SBJ/July 29 - August 4, 2002/Opinion

Finally, a crowd-pleaser from MLB

My mother used to tell me that if I couldn't say something good about someone, I shouldn't say anything at all. No doubt, that was sound advice, but it's been hard to follow in my line of work. If I had, I would have been forced to ignore baseball almost entirely these last few years.

Nonetheless, I'm always on the lookout for good works to applaud, and Major League Baseball has come up with one. It's called the Crowd Management Initiative (CMI), and its aim is to make visiting a ballpark more pleasant for young families and civilized adults unaccompanied by children.

In formulating the plan, baseball has borrowed ideas from the Disney organization, and much of the press attention that's been devoted to it (including a piece in this publication) has stressed that connection. This has conjured up images of fans wearing Mickey Mouse ears and mindless smiles, bringing a wince from Richard Andersen, president of CB Richard Ellis Sports, the Pittsburgh-based consulting firm that helped develop it.

"We're not asking ourselves how we can make going to a game seem like a trip to Disneyland," he says. "We understand there's a difference between the two experiences."

What baseball is trying to do, and has been for the past two seasons, is reduce the incidence of fan rowdyism that at times has made hard hats and ear plugs more sensible game accoutrements than the abovementioned Disney props. It has enlisted all 30 of its teams in the effort, which centers on controlling alcohol consumption and curtailing objectionable fan language and behavior.

That the two focuses are intertwined should be no news to anyone who's noticed that baseball is played in edifices with names like Coors Field, Miller Field and Busch Stadium. Indeed, Kevin Hallinan, baseball's senior vice president for security and facility management, says without hint of irony that "a beer or two at the ballpark is as American as mom's apple pie."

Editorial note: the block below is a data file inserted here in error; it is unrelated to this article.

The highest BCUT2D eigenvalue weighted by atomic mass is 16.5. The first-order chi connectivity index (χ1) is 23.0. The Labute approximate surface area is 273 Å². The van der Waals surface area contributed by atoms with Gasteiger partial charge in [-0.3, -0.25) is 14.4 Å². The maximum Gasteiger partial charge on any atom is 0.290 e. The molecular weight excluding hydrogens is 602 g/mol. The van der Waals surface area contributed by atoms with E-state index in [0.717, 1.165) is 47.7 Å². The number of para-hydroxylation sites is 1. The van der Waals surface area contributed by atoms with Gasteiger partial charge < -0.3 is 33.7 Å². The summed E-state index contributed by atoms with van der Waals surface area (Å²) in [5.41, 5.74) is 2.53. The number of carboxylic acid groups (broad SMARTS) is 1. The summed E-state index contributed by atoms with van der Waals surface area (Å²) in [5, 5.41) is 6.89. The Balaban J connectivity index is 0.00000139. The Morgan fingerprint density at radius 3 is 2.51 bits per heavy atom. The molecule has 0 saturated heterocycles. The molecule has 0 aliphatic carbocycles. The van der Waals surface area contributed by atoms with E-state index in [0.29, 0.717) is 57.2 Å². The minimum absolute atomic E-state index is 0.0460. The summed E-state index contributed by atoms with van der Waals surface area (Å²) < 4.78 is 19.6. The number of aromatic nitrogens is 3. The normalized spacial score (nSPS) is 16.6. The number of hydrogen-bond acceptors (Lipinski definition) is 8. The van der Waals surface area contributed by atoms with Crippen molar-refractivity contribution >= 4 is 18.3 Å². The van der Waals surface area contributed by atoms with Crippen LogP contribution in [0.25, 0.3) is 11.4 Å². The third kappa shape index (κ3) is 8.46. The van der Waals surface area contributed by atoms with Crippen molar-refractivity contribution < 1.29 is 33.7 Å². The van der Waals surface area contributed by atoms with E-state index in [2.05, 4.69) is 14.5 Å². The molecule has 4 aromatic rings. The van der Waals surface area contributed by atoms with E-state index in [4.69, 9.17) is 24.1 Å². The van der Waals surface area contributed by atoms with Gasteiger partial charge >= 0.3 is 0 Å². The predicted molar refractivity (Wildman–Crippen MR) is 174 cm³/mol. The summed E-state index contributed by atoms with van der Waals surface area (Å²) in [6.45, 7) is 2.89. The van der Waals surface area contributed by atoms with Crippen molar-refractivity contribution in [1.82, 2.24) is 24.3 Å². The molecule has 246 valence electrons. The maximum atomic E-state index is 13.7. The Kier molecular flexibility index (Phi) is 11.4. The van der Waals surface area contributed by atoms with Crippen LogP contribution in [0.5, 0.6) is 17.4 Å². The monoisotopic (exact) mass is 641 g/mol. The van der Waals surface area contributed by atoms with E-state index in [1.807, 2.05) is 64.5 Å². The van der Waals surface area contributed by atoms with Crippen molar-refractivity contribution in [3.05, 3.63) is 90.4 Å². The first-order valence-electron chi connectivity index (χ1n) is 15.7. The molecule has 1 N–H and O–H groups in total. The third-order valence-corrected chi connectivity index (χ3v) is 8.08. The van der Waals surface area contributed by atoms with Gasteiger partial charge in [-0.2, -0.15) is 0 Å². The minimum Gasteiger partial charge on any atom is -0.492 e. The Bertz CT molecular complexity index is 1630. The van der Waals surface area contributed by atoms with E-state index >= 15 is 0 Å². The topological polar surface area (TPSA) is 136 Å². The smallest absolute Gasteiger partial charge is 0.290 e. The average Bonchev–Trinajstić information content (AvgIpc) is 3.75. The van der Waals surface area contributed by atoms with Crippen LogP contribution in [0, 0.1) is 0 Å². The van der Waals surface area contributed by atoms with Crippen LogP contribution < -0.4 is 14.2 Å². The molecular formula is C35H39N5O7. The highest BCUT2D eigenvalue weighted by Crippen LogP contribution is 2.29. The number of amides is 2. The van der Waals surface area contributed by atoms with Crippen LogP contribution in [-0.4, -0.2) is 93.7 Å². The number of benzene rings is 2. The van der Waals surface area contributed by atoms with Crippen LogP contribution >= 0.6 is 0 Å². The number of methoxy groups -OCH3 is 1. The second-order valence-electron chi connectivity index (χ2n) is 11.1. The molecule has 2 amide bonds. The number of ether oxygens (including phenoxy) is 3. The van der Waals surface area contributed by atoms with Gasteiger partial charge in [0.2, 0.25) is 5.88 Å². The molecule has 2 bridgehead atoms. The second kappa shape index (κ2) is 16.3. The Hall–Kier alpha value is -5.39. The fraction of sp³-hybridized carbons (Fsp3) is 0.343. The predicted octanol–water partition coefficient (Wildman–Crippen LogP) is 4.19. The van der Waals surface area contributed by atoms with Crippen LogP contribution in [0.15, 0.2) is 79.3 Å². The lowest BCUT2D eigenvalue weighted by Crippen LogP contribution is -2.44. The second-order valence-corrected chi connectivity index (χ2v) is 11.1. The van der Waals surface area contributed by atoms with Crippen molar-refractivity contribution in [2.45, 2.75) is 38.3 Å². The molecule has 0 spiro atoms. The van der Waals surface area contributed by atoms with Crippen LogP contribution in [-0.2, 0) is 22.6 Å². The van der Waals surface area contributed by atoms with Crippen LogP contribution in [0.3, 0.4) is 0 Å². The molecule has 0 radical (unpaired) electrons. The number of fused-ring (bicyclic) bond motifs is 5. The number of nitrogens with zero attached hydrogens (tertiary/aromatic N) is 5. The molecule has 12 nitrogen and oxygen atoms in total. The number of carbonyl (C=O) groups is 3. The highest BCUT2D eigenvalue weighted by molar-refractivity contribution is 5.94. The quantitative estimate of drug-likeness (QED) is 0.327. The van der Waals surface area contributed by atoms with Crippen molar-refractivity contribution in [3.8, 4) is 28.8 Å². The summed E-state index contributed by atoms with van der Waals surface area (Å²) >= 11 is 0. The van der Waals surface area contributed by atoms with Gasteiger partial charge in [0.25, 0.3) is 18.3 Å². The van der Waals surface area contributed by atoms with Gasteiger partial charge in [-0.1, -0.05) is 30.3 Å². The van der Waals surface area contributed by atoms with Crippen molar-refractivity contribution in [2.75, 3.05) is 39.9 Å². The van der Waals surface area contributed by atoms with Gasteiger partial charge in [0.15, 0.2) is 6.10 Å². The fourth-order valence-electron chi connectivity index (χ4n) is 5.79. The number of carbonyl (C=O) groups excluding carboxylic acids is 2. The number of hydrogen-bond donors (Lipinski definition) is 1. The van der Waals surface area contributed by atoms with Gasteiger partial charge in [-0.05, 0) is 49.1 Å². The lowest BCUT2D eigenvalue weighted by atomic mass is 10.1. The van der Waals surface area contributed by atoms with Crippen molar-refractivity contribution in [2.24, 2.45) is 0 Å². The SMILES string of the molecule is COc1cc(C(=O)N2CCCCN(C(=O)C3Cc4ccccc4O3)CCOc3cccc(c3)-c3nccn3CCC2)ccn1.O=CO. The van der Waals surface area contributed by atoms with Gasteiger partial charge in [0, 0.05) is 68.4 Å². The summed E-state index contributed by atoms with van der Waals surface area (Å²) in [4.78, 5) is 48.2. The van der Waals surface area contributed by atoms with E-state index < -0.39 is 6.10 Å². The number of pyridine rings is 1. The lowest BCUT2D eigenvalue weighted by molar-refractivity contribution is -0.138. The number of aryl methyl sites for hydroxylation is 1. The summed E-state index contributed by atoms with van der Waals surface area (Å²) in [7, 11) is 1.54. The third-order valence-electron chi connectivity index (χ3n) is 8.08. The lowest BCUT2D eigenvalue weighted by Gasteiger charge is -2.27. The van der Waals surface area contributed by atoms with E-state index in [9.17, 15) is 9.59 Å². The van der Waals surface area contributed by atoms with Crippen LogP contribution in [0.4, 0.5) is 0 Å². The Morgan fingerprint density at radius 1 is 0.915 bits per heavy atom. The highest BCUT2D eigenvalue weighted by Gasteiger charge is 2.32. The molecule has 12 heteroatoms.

Albeit belatedly, CMI recognizes that three or four beers — or more — can lead to situations that are anything but apple-pie wholesome, and the initiative spells out steps to deter overindulgence. Many teams have tightened age-carding, limited the number of beers a fan can buy at one time from a concession stand or vendor and stopped beer sales altogether after the seventh inning. In the name of postgame traffic safety, a dozen or so clubs have begun giving free soft drinks to customers who register as designated drivers for the day.

The plan goes further than previous ones in disseminating a fans' code of conduct and coordinating enforcement efforts among the various types of stadium employees. It's made clear that people who start fights or throw things onto the field will get the bum's rush.

Ushers and security officers are coached on how to approach fans who are verbally obnoxious so that confrontations can be avoided. "Instead of saying 'one more word and you're out,' we ask them to say something like 'yeah, that ump made a bad call, but your language was pretty bad, too, so give us a break,'" Andersen says.

So-called mystery shoppers have been dispatched to check on how well ballparks are implementing CMI provisions and have reported their findings to management. This has resulted in rules and procedures being altered and gaps patched. "Teams are acting like they really want to hear the bad news, so they can improve," Hallinan says. "It's been very impressive."

There are problems, of course. Concerns stemming from the 9/11 attacks have siphoned attention from the program. Differences over the import of words, some of them generational, have arisen (is "suck" an obscenity?). Compliance isn't perfect and probably never will be.

Still, in doing something everyone agrees it ought to, baseball deserves accolades. Would that were true of other things I could mention.

Frederick C. Klein ( is a columnist for SportsBusiness Journal.

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